VRU's Mentors in Violence Prevention project to be rolled out across Scotland
The VRU’s pioneering Mentors in Violence Prevention (MVP) Scotland project, which encourages participants to challenge aggressive and inappropriate behaviour, is to be rolled out to schools across Scotland thanks to £40k of government cash.
The project, currently being piloted at Portobello High School in Edinburgh and the joint campus of St Stephens’s and Port Glasgow High in Inverclyde, will be rolled out to Calderhead High School (North Lanarkshire), Peebles High School (Borders), Perth High School (Perth & Kinross) and Doon Academy (East Ayrshire) before being rolled out across Scotland next year.
Participants have already undergone a “train the trainers” programme which will enable them not just to implement the programme in their own school but also train other schools, enabling MVP to spread nationally.
Each school will then train its own specially recruited “peer mentors” – youngsters in their fourth, fifth and sixth years of school – who will in turn pass their knowledge on to other pupils.
Linda Park, headteacher at Calderhead High, said:
MVP Scotland is a very exciting project and we’re delighted to be involved in something that will hopefully make a huge difference to levels of domestic abuse in Scotland. Sometimes people in a community don't know what to do or when to get involved when they see or hear something which makes them uncomfortable. We believe the MVP programme could help empower our young people.
Stephen Parsons, headteacher at St Stephens High School, said:
On the evidence we’ve seen so far, I wouldn’t hesitate in recommending MVP to colleagues across Scotland. It’s had a real impact on the lives of young people at the school, who’ve taken ownership of the materials and methods involved and made it their own. They’ve shown a real commitment to the project and to making a difference by helping to reduce the behaviour that can lead to domestic abuse.
Rachel Barr, a school-based social worker based at Portobello High School who is taking part in the pilot scheme said:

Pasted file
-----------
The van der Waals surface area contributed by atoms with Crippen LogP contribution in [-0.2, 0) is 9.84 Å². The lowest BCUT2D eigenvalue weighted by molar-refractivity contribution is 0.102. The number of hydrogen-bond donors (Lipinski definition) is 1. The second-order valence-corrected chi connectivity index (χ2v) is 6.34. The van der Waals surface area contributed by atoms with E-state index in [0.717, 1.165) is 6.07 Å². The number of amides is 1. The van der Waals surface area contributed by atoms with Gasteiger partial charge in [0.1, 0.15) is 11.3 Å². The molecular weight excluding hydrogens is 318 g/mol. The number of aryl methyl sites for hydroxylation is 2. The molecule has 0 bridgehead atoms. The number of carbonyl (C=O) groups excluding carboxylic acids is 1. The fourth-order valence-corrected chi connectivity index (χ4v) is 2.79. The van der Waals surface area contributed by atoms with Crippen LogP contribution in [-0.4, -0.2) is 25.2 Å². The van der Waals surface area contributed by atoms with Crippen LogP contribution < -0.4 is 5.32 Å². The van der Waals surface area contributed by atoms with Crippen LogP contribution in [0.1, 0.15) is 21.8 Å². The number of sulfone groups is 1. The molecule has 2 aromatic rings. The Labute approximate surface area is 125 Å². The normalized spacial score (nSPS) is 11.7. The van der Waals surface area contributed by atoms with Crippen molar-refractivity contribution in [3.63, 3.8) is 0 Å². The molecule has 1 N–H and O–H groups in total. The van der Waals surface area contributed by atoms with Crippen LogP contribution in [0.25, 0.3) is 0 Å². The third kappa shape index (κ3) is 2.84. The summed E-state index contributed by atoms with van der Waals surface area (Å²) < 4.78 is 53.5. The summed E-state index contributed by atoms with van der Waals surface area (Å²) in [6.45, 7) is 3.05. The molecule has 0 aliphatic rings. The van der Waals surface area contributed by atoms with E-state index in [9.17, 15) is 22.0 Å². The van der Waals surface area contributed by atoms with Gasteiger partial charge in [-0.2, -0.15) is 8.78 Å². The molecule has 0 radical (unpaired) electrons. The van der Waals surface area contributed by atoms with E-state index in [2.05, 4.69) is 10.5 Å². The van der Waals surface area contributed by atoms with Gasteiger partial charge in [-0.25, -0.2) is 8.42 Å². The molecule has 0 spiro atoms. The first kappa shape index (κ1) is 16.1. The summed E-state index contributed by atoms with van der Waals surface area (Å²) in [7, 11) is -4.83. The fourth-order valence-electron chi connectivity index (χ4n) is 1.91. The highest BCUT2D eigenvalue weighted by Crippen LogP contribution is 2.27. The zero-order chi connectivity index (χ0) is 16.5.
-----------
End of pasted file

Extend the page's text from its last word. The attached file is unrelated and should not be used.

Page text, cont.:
Everyone at Portobello is very enthusiastic about taking part in something that will hopefully make a big difference to levels of domestic abuse. Peer pressure has a big influence on children’s behaviour and finding out your classmates have the same healthy attitudes to aggressive and inappropriate behaviour as you do can help pupils feel they have the ability to challenge such attitudes in a safe, positive way.
The roll out of MVP Scotland comes ahead of the domestic abuse phase of the VRU’s annual Anti-Violence Campaign which runs from December 2012 – January 2013. Police recorded 51,926 incidents of domestic abuse in Scotland during 2009 – 10.
Justice Secretary Kenny MacAskill said:
The Scottish Government has always been clear that there is no place for domestic abuse in Scotland, and tackling it is a top priority. I welcome this further roll out of the Mentors against Violence programme, giving young people the skills and confidence to recognise and safely challenge harassment and abuse.
Chief Inspector Graham Goulden, project lead for both MVP Scotland the VRU’s Anti-Violence Campaign, said:
We’re delighted that the Scottish Government and Education Scotland are helping us to rolling out MVP across Scotland – this shows a real commitment to reducing violence and the attitudes that lead to violence in the long term, as although the project is based in schools, its reach and impact is much wider. We deliberately chose a mix of teachers, youth workers and community members from each school for our ‘train the trainers’ events so the training would have reach beyond the school, into the community itself. In addition, as the first groups of pupils mentors leave school and go on to college or workplaces, they will be able to continue to use what they have learned in a new environment, thus further helping change attitudes to aggression and inappropriate behaviour across Scotland.
While MVP won’t stop domestic abuse overnight, it will help make the behaviour that leads to it less acceptable. Those taking part in MVP now are helping create a legacy for future generations - a better, safer Scotland for all.